Europe, the Cloud, and the New York Times

The New York The New York Times recently ran a story arguing that, after the Snowden revelations, Europe would have to build its own cloud computing industry to protect European privacy.  I was moved to send the Times a letter in response. The Times edits such letters pretty heavily, so I’m sharing it here:

You left some critical facts out of your lengthy October 7 article on European government efforts to encourage European “cloud” computing services.  While the article dwells on a perceived U.S. intelligence threat to European users’ privacy, it fails to ask a question of greater importance to Times readers: What will happen to personal data, American and European, that is stored in a European cloud?

Nothing good, it turns out. European law requires that Internet service providers and telephone carriers store personal metadata for up to two years so that it will be available to European law enforcement and security agencies – a privatized and more comprehensive version of the NSA’s domestic telephone metadata collection. (NSA gave up its domestic Internet metadata collection a few years ago; Europe did not.)

Not only does the “data retention” requirement in European law cover more personal information, it comes with far fewer safeguards. In Europe, unlike the United States, the authorities need only ask for stored data; companies can and do “volunteer” their data without any court order or other legal process. See Statement of Stewart A. Baker before the Committee on the Judiciary, United States Senate, July 31, 2013.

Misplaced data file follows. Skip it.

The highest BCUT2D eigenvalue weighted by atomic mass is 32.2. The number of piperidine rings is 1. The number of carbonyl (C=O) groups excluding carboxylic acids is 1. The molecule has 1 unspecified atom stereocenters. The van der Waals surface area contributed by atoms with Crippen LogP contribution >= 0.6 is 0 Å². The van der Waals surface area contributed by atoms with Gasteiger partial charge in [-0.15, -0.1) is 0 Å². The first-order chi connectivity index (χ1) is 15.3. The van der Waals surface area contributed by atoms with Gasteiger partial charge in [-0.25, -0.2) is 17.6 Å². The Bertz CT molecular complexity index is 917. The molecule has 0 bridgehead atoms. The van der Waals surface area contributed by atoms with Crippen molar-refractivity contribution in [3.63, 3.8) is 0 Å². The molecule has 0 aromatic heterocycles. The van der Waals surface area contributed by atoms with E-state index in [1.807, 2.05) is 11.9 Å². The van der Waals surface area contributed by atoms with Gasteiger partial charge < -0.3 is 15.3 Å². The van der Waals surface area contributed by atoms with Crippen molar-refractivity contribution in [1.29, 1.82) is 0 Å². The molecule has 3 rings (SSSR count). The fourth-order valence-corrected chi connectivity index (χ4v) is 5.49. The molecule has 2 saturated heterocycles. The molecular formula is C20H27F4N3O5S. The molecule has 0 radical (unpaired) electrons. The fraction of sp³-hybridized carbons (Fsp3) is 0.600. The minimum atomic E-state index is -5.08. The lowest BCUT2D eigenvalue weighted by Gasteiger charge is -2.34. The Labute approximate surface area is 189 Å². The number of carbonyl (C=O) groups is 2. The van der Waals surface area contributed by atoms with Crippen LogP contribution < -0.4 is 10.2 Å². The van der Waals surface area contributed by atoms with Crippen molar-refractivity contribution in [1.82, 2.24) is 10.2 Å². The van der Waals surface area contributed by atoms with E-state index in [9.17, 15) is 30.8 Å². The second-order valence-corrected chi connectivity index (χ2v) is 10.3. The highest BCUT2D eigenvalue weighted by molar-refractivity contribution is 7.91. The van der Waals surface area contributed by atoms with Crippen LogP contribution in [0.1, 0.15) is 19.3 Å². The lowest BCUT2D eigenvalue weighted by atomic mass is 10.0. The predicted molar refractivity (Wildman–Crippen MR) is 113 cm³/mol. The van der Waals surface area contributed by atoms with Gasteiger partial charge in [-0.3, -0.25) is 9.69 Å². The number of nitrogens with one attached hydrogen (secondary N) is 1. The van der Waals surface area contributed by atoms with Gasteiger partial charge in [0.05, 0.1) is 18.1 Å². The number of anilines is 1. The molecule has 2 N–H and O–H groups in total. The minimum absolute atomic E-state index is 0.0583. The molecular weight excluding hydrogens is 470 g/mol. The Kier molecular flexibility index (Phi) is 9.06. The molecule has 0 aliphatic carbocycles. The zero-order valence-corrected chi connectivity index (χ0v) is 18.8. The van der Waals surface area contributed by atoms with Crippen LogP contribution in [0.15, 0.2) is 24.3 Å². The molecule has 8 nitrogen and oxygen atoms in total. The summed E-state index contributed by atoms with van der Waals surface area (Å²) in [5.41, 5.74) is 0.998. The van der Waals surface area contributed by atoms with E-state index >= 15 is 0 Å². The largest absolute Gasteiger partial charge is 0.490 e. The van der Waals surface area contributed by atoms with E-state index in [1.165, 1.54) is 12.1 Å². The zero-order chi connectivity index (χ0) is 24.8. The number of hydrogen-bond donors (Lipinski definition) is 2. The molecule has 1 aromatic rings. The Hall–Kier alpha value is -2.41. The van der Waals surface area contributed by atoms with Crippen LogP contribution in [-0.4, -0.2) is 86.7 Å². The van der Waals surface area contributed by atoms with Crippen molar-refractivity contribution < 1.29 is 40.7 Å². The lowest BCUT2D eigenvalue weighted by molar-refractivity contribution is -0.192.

And it shows in the surveillance statistics. Residents of Italy and the Netherlands are more than 100 times more likely to be the subjects of government surveillance than Americans, according to a study by the Max Planck Institute. See Hans-Jörg Albrecht, et al., Legal Reality and Efficiency of the Surveillance of Telecommunications, Max Planck Institute 104 (2003). The same will be true for Americans whose data is stored in a European cloud

I have testified before Congress on the one-sided nature of Europe’s focus on privacy threats to the cloud. I’m disappointed to see the same one-sided focus on the news pages of The New York Times. Is all snooping on Americans a bad thing, or have you decided that it’s OK when foreign governments do it?

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